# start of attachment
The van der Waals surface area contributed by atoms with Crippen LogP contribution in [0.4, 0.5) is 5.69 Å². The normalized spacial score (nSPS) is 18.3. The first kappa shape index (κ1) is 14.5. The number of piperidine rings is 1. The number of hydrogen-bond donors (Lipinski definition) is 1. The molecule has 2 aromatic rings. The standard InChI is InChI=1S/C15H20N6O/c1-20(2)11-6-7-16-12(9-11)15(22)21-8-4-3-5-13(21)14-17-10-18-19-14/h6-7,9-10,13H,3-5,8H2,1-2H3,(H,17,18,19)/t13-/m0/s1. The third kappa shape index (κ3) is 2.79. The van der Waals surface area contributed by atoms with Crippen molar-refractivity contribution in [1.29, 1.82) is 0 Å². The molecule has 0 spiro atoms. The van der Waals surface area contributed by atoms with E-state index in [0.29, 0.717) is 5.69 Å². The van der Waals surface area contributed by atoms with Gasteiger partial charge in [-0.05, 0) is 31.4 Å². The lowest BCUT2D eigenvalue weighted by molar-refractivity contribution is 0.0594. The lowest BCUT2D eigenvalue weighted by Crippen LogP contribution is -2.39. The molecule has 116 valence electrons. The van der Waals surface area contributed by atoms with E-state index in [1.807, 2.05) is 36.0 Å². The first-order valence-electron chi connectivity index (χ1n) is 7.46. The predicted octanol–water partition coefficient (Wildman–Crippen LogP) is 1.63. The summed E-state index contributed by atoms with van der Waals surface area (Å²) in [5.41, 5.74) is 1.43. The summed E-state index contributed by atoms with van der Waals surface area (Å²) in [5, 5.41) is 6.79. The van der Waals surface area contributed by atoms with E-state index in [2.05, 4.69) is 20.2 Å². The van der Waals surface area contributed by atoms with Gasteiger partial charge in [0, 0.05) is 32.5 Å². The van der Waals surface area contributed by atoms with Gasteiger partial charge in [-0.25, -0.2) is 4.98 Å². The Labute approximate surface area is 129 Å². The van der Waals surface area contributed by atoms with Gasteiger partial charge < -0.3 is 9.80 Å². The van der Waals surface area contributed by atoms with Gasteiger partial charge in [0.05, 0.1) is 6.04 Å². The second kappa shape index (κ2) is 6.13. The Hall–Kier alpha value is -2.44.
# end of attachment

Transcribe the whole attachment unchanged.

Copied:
The van der Waals surface area contributed by atoms with Crippen LogP contribution in [0.4, 0.5) is 5.69 Å². The normalized spacial score (nSPS) is 18.3. The first kappa shape index (κ1) is 14.5. The number of piperidine rings is 1. The number of hydrogen-bond donors (Lipinski definition) is 1. The molecule has 2 aromatic rings. The standard InChI is InChI=1S/C15H20N6O/c1-20(2)11-6-7-16-12(9-11)15(22)21-8-4-3-5-13(21)14-17-10-18-19-14/h6-7,9-10,13H,3-5,8H2,1-2H3,(H,17,18,19)/t13-/m0/s1. The third kappa shape index (κ3) is 2.79. The van der Waals surface area contributed by atoms with Crippen molar-refractivity contribution in [1.29, 1.82) is 0 Å². The molecule has 0 spiro atoms. The van der Waals surface area contributed by atoms with E-state index in [0.29, 0.717) is 5.69 Å². The van der Waals surface area contributed by atoms with Gasteiger partial charge in [-0.05, 0) is 31.4 Å². The lowest BCUT2D eigenvalue weighted by molar-refractivity contribution is 0.0594. The lowest BCUT2D eigenvalue weighted by Crippen LogP contribution is -2.39. The molecule has 116 valence electrons. The van der Waals surface area contributed by atoms with E-state index in [1.807, 2.05) is 36.0 Å². The first-order valence-electron chi connectivity index (χ1n) is 7.46. The predicted octanol–water partition coefficient (Wildman–Crippen LogP) is 1.63. The summed E-state index contributed by atoms with van der Waals surface area (Å²) in [5.41, 5.74) is 1.43. The summed E-state index contributed by atoms with van der Waals surface area (Å²) in [5, 5.41) is 6.79. The van der Waals surface area contributed by atoms with E-state index in [2.05, 4.69) is 20.2 Å². The van der Waals surface area contributed by atoms with Gasteiger partial charge in [0, 0.05) is 32.5 Å². The van der Waals surface area contributed by atoms with Gasteiger partial charge in [-0.25, -0.2) is 4.98 Å². The Labute approximate surface area is 129 Å². The van der Waals surface area contributed by atoms with Gasteiger partial charge < -0.3 is 9.80 Å². The van der Waals surface area contributed by atoms with Gasteiger partial charge in [0.05, 0.1) is 6.04 Å². The second kappa shape index (κ2) is 6.13. The Hall–Kier alpha value is -2.44.